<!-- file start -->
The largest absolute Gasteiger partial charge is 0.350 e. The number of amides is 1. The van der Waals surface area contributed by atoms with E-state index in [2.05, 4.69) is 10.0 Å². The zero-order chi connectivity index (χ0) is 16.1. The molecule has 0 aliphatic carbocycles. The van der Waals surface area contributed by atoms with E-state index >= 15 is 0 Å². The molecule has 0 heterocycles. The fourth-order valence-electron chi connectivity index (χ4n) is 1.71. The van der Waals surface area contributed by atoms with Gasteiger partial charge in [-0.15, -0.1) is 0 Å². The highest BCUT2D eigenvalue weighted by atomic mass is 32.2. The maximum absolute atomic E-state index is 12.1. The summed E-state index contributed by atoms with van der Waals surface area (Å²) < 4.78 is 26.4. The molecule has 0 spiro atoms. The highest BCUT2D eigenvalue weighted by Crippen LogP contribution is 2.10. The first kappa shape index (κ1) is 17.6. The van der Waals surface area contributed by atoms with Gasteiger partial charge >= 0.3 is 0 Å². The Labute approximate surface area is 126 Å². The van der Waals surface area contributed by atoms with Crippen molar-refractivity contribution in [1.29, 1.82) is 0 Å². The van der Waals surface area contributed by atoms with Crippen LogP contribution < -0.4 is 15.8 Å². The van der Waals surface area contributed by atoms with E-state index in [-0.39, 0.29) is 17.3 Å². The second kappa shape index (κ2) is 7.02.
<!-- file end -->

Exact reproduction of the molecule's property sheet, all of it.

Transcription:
The largest absolute Gasteiger partial charge is 0.350 e. The number of amides is 1. The van der Waals surface area contributed by atoms with E-state index in [2.05, 4.69) is 10.0 Å². The zero-order chi connectivity index (χ0) is 16.1. The molecule has 0 aliphatic carbocycles. The van der Waals surface area contributed by atoms with E-state index >= 15 is 0 Å². The molecule has 0 heterocycles. The fourth-order valence-electron chi connectivity index (χ4n) is 1.71. The van der Waals surface area contributed by atoms with Gasteiger partial charge in [-0.15, -0.1) is 0 Å². The highest BCUT2D eigenvalue weighted by atomic mass is 32.2. The maximum absolute atomic E-state index is 12.1. The summed E-state index contributed by atoms with van der Waals surface area (Å²) < 4.78 is 26.4. The molecule has 0 spiro atoms. The highest BCUT2D eigenvalue weighted by Crippen LogP contribution is 2.10. The first kappa shape index (κ1) is 17.6. The van der Waals surface area contributed by atoms with Gasteiger partial charge >= 0.3 is 0 Å². The Labute approximate surface area is 126 Å². The van der Waals surface area contributed by atoms with Crippen molar-refractivity contribution in [1.29, 1.82) is 0 Å². The van der Waals surface area contributed by atoms with Crippen LogP contribution < -0.4 is 15.8 Å². The van der Waals surface area contributed by atoms with E-state index in [-0.39, 0.29) is 17.3 Å². The second kappa shape index (κ2) is 7.02.